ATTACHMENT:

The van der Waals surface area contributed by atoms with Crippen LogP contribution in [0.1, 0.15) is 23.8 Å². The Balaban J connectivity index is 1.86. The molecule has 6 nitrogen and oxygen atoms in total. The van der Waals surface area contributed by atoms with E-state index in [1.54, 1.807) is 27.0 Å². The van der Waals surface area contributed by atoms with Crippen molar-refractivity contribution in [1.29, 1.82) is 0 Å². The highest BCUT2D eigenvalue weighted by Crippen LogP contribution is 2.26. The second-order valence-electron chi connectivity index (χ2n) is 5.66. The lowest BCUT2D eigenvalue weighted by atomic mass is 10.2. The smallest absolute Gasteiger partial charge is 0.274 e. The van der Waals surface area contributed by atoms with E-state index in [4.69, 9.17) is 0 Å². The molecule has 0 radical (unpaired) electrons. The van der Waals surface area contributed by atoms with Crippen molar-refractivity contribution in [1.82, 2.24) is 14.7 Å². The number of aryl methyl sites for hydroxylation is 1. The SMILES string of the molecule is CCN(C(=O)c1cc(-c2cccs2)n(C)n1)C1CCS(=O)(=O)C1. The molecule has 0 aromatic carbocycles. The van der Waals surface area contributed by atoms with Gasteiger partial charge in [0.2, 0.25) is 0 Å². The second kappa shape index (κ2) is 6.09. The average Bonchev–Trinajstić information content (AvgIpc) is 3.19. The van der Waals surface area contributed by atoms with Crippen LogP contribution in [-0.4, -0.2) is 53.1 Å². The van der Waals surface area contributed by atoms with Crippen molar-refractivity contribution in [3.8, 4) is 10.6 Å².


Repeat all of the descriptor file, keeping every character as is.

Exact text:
The van der Waals surface area contributed by atoms with Crippen LogP contribution in [0.1, 0.15) is 23.8 Å². The Balaban J connectivity index is 1.86. The molecule has 6 nitrogen and oxygen atoms in total. The van der Waals surface area contributed by atoms with E-state index in [1.54, 1.807) is 27.0 Å². The van der Waals surface area contributed by atoms with Crippen molar-refractivity contribution in [1.29, 1.82) is 0 Å². The highest BCUT2D eigenvalue weighted by Crippen LogP contribution is 2.26. The second-order valence-electron chi connectivity index (χ2n) is 5.66. The lowest BCUT2D eigenvalue weighted by atomic mass is 10.2. The smallest absolute Gasteiger partial charge is 0.274 e. The van der Waals surface area contributed by atoms with E-state index in [4.69, 9.17) is 0 Å². The molecule has 0 radical (unpaired) electrons. The van der Waals surface area contributed by atoms with Crippen molar-refractivity contribution in [1.82, 2.24) is 14.7 Å². The number of aryl methyl sites for hydroxylation is 1. The SMILES string of the molecule is CCN(C(=O)c1cc(-c2cccs2)n(C)n1)C1CCS(=O)(=O)C1. The molecule has 0 aromatic carbocycles. The van der Waals surface area contributed by atoms with Gasteiger partial charge in [0.2, 0.25) is 0 Å². The second kappa shape index (κ2) is 6.09. The average Bonchev–Trinajstić information content (AvgIpc) is 3.19. The van der Waals surface area contributed by atoms with Crippen LogP contribution in [-0.4, -0.2) is 53.1 Å². The van der Waals surface area contributed by atoms with Crippen molar-refractivity contribution in [3.8, 4) is 10.6 Å².